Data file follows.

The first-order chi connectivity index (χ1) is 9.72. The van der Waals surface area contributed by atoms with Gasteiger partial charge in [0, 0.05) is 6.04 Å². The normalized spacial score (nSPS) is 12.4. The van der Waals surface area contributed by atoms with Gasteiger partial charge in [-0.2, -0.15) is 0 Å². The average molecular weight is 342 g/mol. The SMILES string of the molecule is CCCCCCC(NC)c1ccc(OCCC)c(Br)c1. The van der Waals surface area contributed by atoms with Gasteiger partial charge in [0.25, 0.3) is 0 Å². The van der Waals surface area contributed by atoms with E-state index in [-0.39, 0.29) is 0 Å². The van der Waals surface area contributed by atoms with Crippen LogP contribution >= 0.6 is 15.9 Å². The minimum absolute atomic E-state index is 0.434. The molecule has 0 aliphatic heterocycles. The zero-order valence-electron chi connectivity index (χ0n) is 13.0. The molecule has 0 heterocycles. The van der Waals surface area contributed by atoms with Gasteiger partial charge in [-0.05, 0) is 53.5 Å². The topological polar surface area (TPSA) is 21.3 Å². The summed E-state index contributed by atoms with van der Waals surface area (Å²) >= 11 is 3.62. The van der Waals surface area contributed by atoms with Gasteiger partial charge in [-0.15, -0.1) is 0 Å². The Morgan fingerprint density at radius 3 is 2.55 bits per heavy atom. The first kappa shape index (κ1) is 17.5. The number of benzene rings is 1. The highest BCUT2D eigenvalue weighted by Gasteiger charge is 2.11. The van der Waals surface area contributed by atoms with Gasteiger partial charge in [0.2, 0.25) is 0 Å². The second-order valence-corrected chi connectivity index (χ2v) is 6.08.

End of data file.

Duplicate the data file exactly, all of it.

The first-order chi connectivity index (χ1) is 9.72. The van der Waals surface area contributed by atoms with Gasteiger partial charge in [0, 0.05) is 6.04 Å². The normalized spacial score (nSPS) is 12.4. The van der Waals surface area contributed by atoms with Gasteiger partial charge in [-0.2, -0.15) is 0 Å². The average molecular weight is 342 g/mol. The SMILES string of the molecule is CCCCCCC(NC)c1ccc(OCCC)c(Br)c1. The van der Waals surface area contributed by atoms with Gasteiger partial charge in [0.25, 0.3) is 0 Å². The van der Waals surface area contributed by atoms with E-state index in [-0.39, 0.29) is 0 Å². The van der Waals surface area contributed by atoms with Crippen LogP contribution >= 0.6 is 15.9 Å². The minimum absolute atomic E-state index is 0.434. The molecule has 0 aliphatic heterocycles. The zero-order valence-electron chi connectivity index (χ0n) is 13.0. The molecule has 0 heterocycles. The van der Waals surface area contributed by atoms with Gasteiger partial charge in [-0.05, 0) is 53.5 Å². The topological polar surface area (TPSA) is 21.3 Å². The summed E-state index contributed by atoms with van der Waals surface area (Å²) >= 11 is 3.62. The van der Waals surface area contributed by atoms with Gasteiger partial charge in [-0.15, -0.1) is 0 Å². The Morgan fingerprint density at radius 3 is 2.55 bits per heavy atom. The first kappa shape index (κ1) is 17.5. The number of benzene rings is 1. The highest BCUT2D eigenvalue weighted by Gasteiger charge is 2.11. The van der Waals surface area contributed by atoms with Gasteiger partial charge in [0.2, 0.25) is 0 Å². The second-order valence-corrected chi connectivity index (χ2v) is 6.08.